WESTBROOK — Throughout her life, Theresa Harris took great pleasure in helping others.

As a stay-at-home mother, she raised six children yet always found time to help her neighbors with small chores.

“She was very giving and loving,” said her daughter Patricia Randall. “She taught us good lessons in life, that’s for sure.”

Mrs. Harris died Monday. She was 81.

When her friend Rachel Davan struggled with ALS – Lou Gehrig’s disease – Mrs. Harris would visit her at the Springbrook Center. She helped her friend at the nursing home until Davan died, then continued to volunteer there for 16 years, ultimately becoming a resident.

Her efforts were honored recently at the “Remember Me” ceremony in Augusta.

“It was kind of a lifetime achievement award,” her daughter said, for which Springbrook nominated her.

As a stay-at-home mother, Mrs. Harris was always cooking and baking for her family. Randall remembers the bread her mother made and how, as a child, she “hated it.”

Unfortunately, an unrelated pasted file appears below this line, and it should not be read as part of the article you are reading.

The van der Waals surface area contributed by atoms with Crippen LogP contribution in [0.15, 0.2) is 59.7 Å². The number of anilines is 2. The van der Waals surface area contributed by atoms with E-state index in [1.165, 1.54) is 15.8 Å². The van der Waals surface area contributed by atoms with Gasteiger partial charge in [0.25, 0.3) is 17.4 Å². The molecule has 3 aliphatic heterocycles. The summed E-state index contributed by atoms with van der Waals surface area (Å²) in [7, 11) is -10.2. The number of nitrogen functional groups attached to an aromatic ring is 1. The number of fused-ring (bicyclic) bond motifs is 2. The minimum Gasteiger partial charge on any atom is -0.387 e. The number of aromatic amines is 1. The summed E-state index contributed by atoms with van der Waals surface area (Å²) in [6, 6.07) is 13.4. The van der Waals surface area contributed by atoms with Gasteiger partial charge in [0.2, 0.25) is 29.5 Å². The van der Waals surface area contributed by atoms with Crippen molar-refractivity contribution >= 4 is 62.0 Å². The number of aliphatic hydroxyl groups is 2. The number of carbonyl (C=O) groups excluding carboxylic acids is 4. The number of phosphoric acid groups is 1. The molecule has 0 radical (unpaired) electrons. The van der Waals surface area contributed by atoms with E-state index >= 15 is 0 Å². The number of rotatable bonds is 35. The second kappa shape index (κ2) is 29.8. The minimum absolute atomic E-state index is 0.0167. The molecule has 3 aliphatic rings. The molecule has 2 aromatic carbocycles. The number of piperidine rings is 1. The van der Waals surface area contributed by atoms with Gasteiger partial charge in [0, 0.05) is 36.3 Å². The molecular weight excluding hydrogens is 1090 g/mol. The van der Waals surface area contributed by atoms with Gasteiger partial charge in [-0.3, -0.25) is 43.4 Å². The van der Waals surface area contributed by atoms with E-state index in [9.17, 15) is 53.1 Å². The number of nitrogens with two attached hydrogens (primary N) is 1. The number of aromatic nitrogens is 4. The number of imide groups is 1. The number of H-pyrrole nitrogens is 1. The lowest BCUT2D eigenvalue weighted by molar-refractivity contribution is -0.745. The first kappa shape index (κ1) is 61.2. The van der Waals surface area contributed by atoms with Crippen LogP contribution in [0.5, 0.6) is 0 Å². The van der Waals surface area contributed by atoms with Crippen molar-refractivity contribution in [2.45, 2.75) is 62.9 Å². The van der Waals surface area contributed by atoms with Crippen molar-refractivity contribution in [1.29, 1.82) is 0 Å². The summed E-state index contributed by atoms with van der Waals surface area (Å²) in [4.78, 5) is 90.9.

“We’d have these huge, thick sandwiches. All (the children) wanted was Wonderbread,” she said. “But all the kids at school would always change with us, because they wanted homemade bread.”

Mrs. Harris also sewed clothing for her children. As a result, Randall said, she and her sisters all know how to sew. They also learned how to manage a large household.

“We all learned how to be conservative and save so we had enough money to buy what we would want,” she said.

Mrs. Harris and her husband of 63 years, Richard Harris, did everything together. He drove wherever they went, and Randall said that may be why her mother never got her driver’s license.

“She always called herself the ‘Westbrook Streetwalker,’” her daughter said. “Even going for the Thanksgiving turkey, she’d walk to Hannaford and carry the 25-pound turkey home.”

In their years of retirement, Mrs. Harris and her husband, who died in March, were members of the Westbrook Senior Citizens and traveled frequently. Having been raised in a strict Irish Catholic home, she enjoyed visiting Ireland.

Her daughter said she had fun wherever she went, simply because of the group with which she traveled. “She was always with a group that she loved being with,” Randall said.

Mrs. Harris’ family, now including five grandchildren, nine great-grandchildren and a great-great-granddaughter, was always most important to her.

Her home was always the gathering place for the growing family.   When Randall’s son got married in Alaska and her daughter got married in Hawaii, Mrs. Harris didn’t hesitate to go. “She was a great Nana,” her daughter said.

Staff Writer Emma Bouthillette can be contacted at 791-6325 or at:

[email protected]